Thursday, September 25, 2003

PS238 #3 - A Review

Written by: Aaron Williams
Penciled by: Aaron Williams
Inked by: Aaron Williams
Colored by: N/A
Lettered by: Aaron Williams
Editor: Aaron Williams
Publisher: Dorkstorm Press

It’s not easy being the new kid in school. Feeling that you are totally different from everyone around you is the second-worst feeling in the world. Of course, the worst feeling is KNOWING for a certainty that you are different from everybody else around you. Throw in a pair of exceptional parents who are unwilling to accept you for what you are and are trying to force you into a role you are totally unprepared to take, and you have a pretty bleak existence.

It’s a situation that many of us have found ourselves in, one way or the other. We are totally out of our depths, unable to get any help or support and we begin to count our days in terms of survival and not enjoyment. Funny how this perfect portrait of the doldrums of depression should come from a funny book.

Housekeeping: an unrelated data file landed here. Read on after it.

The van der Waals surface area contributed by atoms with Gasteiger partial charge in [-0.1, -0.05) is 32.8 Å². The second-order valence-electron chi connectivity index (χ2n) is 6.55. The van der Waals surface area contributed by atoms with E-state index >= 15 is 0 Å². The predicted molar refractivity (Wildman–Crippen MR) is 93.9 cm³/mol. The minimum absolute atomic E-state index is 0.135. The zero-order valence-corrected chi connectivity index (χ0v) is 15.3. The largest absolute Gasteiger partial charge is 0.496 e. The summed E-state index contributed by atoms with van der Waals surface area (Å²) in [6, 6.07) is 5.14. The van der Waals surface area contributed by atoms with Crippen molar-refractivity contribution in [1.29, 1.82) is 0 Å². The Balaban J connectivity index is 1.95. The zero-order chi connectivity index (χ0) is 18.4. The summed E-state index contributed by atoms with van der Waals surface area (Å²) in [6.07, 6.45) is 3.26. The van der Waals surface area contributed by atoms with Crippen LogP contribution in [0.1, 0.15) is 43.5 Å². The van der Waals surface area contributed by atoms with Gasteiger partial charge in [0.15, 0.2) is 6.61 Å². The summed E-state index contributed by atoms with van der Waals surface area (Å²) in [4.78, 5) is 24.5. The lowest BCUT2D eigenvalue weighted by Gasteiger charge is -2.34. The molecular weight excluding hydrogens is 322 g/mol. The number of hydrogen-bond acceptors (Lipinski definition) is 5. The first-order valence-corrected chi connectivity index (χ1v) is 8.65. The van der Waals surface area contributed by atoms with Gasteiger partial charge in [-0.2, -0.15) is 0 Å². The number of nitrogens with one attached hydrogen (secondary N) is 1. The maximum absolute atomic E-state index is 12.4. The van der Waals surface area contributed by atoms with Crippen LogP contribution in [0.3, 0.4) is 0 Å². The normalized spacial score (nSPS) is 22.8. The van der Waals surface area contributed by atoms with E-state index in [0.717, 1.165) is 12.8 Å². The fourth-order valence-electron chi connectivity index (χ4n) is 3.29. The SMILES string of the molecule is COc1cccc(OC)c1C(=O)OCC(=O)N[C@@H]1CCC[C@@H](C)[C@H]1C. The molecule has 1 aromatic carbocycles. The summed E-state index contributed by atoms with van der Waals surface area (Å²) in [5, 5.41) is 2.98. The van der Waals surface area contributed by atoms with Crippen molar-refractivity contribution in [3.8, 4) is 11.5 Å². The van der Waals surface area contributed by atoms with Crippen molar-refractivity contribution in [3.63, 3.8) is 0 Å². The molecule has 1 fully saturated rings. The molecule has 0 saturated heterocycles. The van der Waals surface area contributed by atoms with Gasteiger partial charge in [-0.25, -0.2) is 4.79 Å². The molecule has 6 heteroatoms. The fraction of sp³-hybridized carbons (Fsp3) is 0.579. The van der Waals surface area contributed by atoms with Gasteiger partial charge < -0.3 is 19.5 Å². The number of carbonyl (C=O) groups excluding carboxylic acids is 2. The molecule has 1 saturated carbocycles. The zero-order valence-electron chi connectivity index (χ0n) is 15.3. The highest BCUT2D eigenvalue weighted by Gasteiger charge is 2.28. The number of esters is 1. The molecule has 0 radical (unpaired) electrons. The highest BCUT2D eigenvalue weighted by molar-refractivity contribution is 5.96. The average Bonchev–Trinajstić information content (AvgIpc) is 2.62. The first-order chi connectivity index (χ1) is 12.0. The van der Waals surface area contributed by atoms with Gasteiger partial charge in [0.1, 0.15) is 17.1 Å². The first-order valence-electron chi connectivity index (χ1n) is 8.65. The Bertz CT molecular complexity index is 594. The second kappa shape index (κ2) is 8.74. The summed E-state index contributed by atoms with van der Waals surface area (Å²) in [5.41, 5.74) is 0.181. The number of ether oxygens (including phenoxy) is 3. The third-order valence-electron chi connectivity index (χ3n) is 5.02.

Tyler Marlocke is the newest student at PS238- the government’s secret school for super-powered children. His parents are two of the most powerful super-beings on the planet and have just made a gift of a new teleportation beacon for the school. The only problem is that Tyler doesn’t have any superpowers. Not a one. Of course his parents are certain that “the universe is biding it’s time, awaiting a crucial moment” for his powers to manifest, but Tyler’s teachers are not too sure.

The book is filled with slapstick comedy as Tyler tries desperately to survive gym class (quite a feat when your classmates can throw a dodge-ball faster than a speeding bullet) and then visiting the school nurse, where he tells him “I should let you know, I’m going to be here a lot.” He also has run ins with two would-be world conquerors (who are taking applications for evil minions the way most students would conduct an election for class president) and a nosy normal student who has clued into the fact that there is something “not right” about some of the students around him.

Aaron Williams is a greatly unappreciated double threat, who handles the writing and the art chores on this book with ease. He has a clean, cartoony style that manages the neat trick of showing characters simply, but still making each individual distinct and easily identifiable. He even manages to pull off drawing a certain distinct guest hero from another universe (who I won’t name as to maintain some surprise) and make him look like he belongs in this universe while still maintaining his unique look. And I would be remiss in not mentioning that this comic also comes with an official minion application form for aspiring Lords of Darkness everywhere. (Hope you got that, Daron!)

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